The first thing you should know about the Diestel Family Turkey Ranch is that you can’t throw a locally grown organic sweet potato without hitting someone named Diestel.
While some families might take the opportunity to relax that is offered to owners of a large and thriving business, the Diestels are the epitome of hard-working family farmers.
Jason Diestel took time out from developing the new pasture-raised turkey program (and the compost plans, and the environmentally friendly cleaning plans and probably some other things he didn’t have time to tell us about) to have lunch and show us the home farm.
Joan Diestel was away at the time of our tour, but she stopped by my office a week later to make sure we had all the information we need. I’ve yet to meet Heidi, but I get regular Facebook posts from her.
The second thing you should know about the Diestel Family Turkey Ranch is that it smells right. If you’ve spent any time around farms, ranches or food processing, you know that the first tip-off to a shady operation is, literally, a bad smell.
The Diestel home ranch smells like good earth, fresh grass and, of course, turkey. This extends even to the processing plant, where turkeys are killed, cleaned and packaged, and where you might reasonably expect things to be a little smelly: not so much. While there are definitely strong smells there, every inch is clearly cleaned to an enviable standard.
A group of Davis Food Co-op employees had the chance to visit the ranch in October. The Co-op sells about 600 Diestel turkeys each November, and it made sense to us to take the opportunity to meet both our farmers and our food.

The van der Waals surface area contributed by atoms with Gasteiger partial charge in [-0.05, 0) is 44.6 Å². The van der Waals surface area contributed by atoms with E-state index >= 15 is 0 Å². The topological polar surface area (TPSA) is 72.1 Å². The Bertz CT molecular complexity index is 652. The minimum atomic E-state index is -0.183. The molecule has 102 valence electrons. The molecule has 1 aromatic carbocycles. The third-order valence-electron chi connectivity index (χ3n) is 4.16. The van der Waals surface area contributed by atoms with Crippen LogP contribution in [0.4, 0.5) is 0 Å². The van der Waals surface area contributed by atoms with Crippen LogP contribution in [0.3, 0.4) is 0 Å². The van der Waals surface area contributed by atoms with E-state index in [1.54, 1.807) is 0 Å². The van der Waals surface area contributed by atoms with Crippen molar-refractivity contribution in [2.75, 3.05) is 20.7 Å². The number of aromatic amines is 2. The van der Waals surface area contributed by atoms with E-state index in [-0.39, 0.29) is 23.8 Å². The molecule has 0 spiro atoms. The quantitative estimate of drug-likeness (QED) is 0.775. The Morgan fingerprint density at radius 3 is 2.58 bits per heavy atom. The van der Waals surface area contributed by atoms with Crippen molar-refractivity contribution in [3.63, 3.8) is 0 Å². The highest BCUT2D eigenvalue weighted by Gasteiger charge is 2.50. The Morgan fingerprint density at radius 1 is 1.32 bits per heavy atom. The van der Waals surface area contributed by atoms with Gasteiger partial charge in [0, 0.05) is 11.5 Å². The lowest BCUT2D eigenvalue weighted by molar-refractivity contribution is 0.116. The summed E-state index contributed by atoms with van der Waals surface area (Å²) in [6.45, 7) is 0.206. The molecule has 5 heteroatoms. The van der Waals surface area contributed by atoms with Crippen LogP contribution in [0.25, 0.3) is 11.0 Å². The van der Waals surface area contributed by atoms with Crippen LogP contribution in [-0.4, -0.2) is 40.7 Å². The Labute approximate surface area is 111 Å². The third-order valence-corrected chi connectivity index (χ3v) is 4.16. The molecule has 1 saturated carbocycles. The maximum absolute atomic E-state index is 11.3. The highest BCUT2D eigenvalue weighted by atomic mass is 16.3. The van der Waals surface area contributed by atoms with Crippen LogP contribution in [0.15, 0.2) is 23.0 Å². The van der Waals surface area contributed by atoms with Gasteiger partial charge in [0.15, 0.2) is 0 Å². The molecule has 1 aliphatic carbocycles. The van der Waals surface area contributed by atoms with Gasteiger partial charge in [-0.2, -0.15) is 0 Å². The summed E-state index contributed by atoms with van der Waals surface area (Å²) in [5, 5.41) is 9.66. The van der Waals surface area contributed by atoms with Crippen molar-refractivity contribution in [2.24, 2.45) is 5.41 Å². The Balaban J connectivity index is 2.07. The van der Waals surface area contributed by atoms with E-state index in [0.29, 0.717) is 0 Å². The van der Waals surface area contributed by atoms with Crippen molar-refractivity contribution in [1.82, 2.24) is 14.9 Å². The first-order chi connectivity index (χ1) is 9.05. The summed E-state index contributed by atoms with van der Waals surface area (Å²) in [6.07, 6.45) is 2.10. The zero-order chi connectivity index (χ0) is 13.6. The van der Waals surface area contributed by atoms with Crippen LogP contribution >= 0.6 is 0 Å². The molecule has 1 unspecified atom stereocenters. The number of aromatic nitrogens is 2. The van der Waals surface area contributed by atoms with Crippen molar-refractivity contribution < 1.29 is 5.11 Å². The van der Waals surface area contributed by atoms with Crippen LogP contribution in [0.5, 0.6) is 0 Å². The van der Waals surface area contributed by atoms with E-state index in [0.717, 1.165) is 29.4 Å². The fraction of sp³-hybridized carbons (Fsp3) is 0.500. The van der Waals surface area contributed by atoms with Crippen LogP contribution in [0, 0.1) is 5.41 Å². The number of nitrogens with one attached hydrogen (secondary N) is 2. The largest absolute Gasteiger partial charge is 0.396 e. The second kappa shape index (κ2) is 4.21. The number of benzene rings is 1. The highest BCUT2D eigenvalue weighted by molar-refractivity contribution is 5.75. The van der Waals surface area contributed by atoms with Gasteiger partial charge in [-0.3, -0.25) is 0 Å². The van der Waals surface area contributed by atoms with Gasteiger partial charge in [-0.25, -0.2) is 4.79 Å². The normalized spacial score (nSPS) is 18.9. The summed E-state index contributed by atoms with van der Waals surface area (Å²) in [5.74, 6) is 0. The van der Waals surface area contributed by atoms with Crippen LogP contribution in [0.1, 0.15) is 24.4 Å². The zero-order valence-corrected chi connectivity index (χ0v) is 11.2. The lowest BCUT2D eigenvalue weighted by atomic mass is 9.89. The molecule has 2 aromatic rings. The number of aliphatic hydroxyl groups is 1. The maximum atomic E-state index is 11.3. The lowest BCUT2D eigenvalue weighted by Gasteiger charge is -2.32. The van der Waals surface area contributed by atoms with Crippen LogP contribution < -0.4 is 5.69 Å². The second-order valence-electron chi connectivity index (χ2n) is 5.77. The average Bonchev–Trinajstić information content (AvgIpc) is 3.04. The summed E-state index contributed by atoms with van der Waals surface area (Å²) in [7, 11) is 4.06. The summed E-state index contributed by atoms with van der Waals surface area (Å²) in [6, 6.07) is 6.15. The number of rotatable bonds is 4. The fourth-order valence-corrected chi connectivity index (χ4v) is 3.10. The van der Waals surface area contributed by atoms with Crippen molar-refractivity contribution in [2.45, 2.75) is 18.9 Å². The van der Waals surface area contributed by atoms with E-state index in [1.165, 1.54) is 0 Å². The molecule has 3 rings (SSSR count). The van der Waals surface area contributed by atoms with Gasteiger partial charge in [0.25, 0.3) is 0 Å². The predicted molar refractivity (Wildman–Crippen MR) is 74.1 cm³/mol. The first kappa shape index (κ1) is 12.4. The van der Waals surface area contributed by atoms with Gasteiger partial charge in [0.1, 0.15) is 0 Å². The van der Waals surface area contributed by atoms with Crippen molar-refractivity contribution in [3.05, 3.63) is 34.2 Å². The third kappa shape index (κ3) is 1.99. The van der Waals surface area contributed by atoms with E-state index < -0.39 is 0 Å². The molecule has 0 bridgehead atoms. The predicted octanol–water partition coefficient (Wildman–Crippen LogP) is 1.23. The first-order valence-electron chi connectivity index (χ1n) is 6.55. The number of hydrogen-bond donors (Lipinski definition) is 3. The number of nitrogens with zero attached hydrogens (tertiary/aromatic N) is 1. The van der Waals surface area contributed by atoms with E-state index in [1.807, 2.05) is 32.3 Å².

(Taking a three-hour drive to Sonora may seem a little excessive as far as market research goes, but we find it time well spent. A solid knowledge of our food supply chain gives us the opportunity to make the best possible buying decisions for our members.)
Diestel raises a variety of different birds, including the “petite,” which matures at a much smaller size, and heritage breeds like American bronze and Spanish black. The ones we sell at the Co-op are Diestel’s own variety of the traditional broad-breasted white.
While heritage breeds have a more interesting flavor; the mild taste and generous amount of white meat of the traditional bird make this turkey a hands-down favorite for most families.
The proprietary Diestel varieties take about two months longer to come to maturity than the more common commercial varieties, which they believe leads to a better turkey.
Since many Co-op shoppers care deeply about the conditions in which animals are raised, and their treatment in butchering, I was happy to have to the chance to view both operations. Diestel birds live outside, and receive a carefully crafted, custom feed blend. The birds have everything a turkey could desire — big, roomy fields full of bugs, branches and other turkeys, regular meals and plenty of water, and even “turkey toys” hanging from the trees.
In the end, turkeys ride in individual crates (which are roomy enough for comfort but not so large that they will panic and thrash around) to the processing plant. The time from being taken out of their crate to the time they’re slaughtered is 90 seconds.